"This is definitely a team award," Morgan said. "Without having [vehicle] support from the 3rd Squadron, 124th Cavalry Regiment, Texas Army National Guard, and Camp Lemonnier's Transportation Motor Pool a lot of what we do couldn't get done.

"Also, we and the Djiboutian Army transitioned in about the same time," Morgan said of the Djiboutian Army detachment stationed in Karabti San, Djibouti, one of the villages the team works with. "The partnership we have is wonderful."

According to Morgan, Team 1 simply performs with one goal in mind.

"We just take the time to talk to the people and find out what their needs are," he said. "The Afar are great, very gracious people. That's just the custom. We are now part of their family and their community. They are honor-bound to take care of us. I could never say enough good things about these people."

The award, which is given every two years, reads, "With sincerest appreciation for bringing hope to the needy. Your contributions to help matters. You have made a huge impact in our community. We thank you for the outstanding service in Djibouti." It recognizes successful partner efforts within 15 Djiboutian villages. These efforts include nearly 100 key leader engagements and 50 missions.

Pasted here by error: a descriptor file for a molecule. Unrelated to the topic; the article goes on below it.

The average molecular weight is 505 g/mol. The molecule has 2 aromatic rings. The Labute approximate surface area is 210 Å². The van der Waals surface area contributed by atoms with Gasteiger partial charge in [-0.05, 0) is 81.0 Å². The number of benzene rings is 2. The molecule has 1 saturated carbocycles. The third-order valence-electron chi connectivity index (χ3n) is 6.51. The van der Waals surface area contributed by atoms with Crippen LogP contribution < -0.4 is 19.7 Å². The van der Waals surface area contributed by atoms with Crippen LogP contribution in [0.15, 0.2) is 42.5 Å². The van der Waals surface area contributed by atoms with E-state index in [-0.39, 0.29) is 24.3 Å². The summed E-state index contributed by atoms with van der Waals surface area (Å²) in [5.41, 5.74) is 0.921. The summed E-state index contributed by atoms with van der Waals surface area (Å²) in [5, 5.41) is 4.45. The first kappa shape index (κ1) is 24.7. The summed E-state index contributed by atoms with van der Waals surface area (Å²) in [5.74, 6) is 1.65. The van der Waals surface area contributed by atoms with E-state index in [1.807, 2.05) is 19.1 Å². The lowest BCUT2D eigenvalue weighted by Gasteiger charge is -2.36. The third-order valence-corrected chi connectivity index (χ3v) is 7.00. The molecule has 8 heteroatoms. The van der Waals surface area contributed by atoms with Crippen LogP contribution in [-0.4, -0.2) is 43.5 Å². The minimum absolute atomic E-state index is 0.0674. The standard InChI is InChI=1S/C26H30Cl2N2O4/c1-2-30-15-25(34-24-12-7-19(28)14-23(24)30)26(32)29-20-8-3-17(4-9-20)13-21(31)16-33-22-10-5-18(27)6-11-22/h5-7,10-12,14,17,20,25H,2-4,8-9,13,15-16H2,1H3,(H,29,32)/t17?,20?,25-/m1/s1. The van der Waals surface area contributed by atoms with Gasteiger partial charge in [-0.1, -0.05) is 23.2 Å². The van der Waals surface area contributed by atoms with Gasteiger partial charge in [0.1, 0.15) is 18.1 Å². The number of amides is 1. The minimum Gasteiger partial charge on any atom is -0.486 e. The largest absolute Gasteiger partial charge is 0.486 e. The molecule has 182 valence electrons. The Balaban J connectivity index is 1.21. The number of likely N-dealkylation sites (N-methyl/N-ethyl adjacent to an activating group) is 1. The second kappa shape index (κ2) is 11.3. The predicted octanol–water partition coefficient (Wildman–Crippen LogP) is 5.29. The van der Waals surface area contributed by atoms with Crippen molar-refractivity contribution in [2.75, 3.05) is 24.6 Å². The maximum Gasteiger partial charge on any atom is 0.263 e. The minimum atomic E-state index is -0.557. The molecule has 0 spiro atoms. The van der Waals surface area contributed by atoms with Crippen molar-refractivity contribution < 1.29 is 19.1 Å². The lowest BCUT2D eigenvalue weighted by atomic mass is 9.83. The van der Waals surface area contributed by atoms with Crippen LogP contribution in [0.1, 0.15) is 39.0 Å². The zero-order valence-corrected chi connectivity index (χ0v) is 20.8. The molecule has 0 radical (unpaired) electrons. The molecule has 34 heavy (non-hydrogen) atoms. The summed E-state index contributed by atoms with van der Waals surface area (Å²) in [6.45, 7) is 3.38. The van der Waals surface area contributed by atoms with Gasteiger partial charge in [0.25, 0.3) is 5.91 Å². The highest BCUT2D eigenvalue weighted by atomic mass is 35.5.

"We've picked up projects that previous teams started; and started some on our own that we won't even see come to fruition," Morgan said. "We've developed a lot of projects, not just the Eco Dome in Karabti San. Within the Tadjourah and Obock regions, we've put together some meetings to begin partner efforts.

The Eco Dome, a 21-foot high, beehive-shaped structure with an adjoining 15-foot round room, made of sandbags, barbed wire and cement, has been in production since late 2011. The ribbon cutting for the dome is scheduled for later this year.

Until they redeploy in early 2013, Team 1 will continue its far-reaching partner efforts within Djibouti to further CJTF-HOA mission goals and benefit the Afar people in the region, according to Morgan.

The team includes U.S. Army Capt. John Miller, Sgt. 1st Class Kevin Morgan, Sgts. Terry Elston and John Bivens, Specialists Adam Linden and Danielle Gregory, U.S. Navy Petty Officer 3rd Class Andrew Young; and interpreters, Nagat Abdoulkader-Djilani, Ali Omar, and Ismael Abdoulrahman.

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U.S. Army Djibouti